Watch This Massive Drone Launch and Recover Another Drone in Flight

The FLARES system uses one enormous drone to launch (and capture) another

2 min read
Watch This Massive Drone Launch and Recover Another Drone in Flight
Photo: Insitu

We’ve written entire posts on how tricky it can be to recover a fixed-wing drone. Only the ridiculously large and expensive and over-engineered drones are able to land themselves (Predators, Global Hawks, things like that). Most other fixed-wing drones land themselves by crashing into the ground as gently as possible if they’re small and cheap, or maybe using a parachute if they’re slightly less small and cheap. Bigger fixed wing drones have to get more creative, especially if a precision landing is required (like recovery to a ship). Unmanned aircraft system developer Insitu, a Boeing subsidiary based in Bingen, Wash., has developed one of the most creative and awesome drone launch and recovery systems I’ve ever seen, using an enormous octocopter carrier aircraft.

This thing is called FLARES, for Flying Launch and Recovery System, and it’s been flying since late 2014, with the first successful launch and recovery taking place this past August. Insitu is the maker of the ScanEagle UAV and the company says FLARES can handle a “low-weight ScanEagle,” which is probably 18 to 20 kilograms in total weight: quite a payload.

The launch is mostly self-explanatory: the ScanEagle gets hauled up a few hundred feet, throttles up, and drops, quickly achieving enough lift for horizontal flight. The catch is a bit trickier: the octocopter is attached to an anchor on the ground with a long cable that it carries up into the air, acting as a sort of sky-anchor. The ScanEagle drone navigates to the cable and flies into it, catching it in a little hook at the tip of one of its wings.

Insitu tells us that pulleys on the ground anchor release tension on the cable, “letting it unwind, like a fishing reel.” This allows the cable to absorb some of the drone’s energy (although you can hear the octocopter’s engines revving up a little bit). Finally, the cable is reeled in, and both drones are recovered. It’s pretty incredible to watch on video, but according to Andrew Hayes, Director of Advanced Development for Insitu, it’s way better in person:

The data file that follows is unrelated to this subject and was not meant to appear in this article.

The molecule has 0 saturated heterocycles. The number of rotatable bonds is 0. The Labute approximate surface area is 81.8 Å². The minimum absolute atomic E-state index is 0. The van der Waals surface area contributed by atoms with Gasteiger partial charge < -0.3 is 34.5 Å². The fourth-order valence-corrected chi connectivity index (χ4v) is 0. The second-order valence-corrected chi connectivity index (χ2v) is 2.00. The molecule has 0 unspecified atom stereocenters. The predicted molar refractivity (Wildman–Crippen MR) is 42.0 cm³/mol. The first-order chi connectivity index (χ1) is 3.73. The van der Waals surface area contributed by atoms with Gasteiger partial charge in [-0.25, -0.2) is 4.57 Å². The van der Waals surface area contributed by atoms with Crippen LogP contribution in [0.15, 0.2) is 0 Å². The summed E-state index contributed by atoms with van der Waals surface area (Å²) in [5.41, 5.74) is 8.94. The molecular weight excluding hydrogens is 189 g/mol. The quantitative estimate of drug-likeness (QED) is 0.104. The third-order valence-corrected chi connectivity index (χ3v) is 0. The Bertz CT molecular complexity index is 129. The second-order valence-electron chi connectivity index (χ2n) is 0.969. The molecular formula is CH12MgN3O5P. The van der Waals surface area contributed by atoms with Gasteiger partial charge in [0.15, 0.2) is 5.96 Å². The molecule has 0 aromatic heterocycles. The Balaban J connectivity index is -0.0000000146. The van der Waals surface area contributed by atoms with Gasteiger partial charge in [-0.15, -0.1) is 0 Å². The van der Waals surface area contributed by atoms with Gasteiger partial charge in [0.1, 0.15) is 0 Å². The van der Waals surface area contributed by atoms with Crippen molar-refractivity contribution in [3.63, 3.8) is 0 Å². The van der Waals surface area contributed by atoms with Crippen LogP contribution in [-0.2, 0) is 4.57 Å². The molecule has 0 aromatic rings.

“There’s a tremendous amount of power in the system—the vehicle almost leaps off the ground at takeoff. It’s surprising to watch. Also, the vehicle is completely rock solid in the air throughout capture—meaning it doesn’t move at all when ScanEagle hits the line. It’s like someone bolted it into the sky.”

This version of FLARES was built primarily with commercial off-the-shelf parts. At this point, it’s mostly autonomous, although Insitu is working on making the system even more flexible, with the capability of (among other things) operating on ships. They’re also working on increasing the launch weight, which probably means a ScanEagle with a heavier payload, although watching FLARES deal with one of Insitu’s 60-kg Blackjack drones would be pretty cool, too.

[ Insitu ] via [ theUAVguy ]

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A photograph of a young woman with brown eyes and neck length hair dyed rose gold sits at a white table. In one hand she holds a carbon fiber robotic arm and hand. Her other arm ends near her elbow. Her short sleeve shirt has a pattern on it of illustrated hands.

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In Jules Verne’s 1865 novel From the Earth to the Moon, members of the fictitious Baltimore Gun Club, all disabled Civil War veterans, restlessly search for a new enemy to conquer. They had spent the war innovating new, deadlier weaponry. By the war’s end, with “not quite one arm between four persons, and exactly two legs between six,” these self-taught amputee-weaponsmiths decide to repurpose their skills toward a new projectile: a rocket ship.

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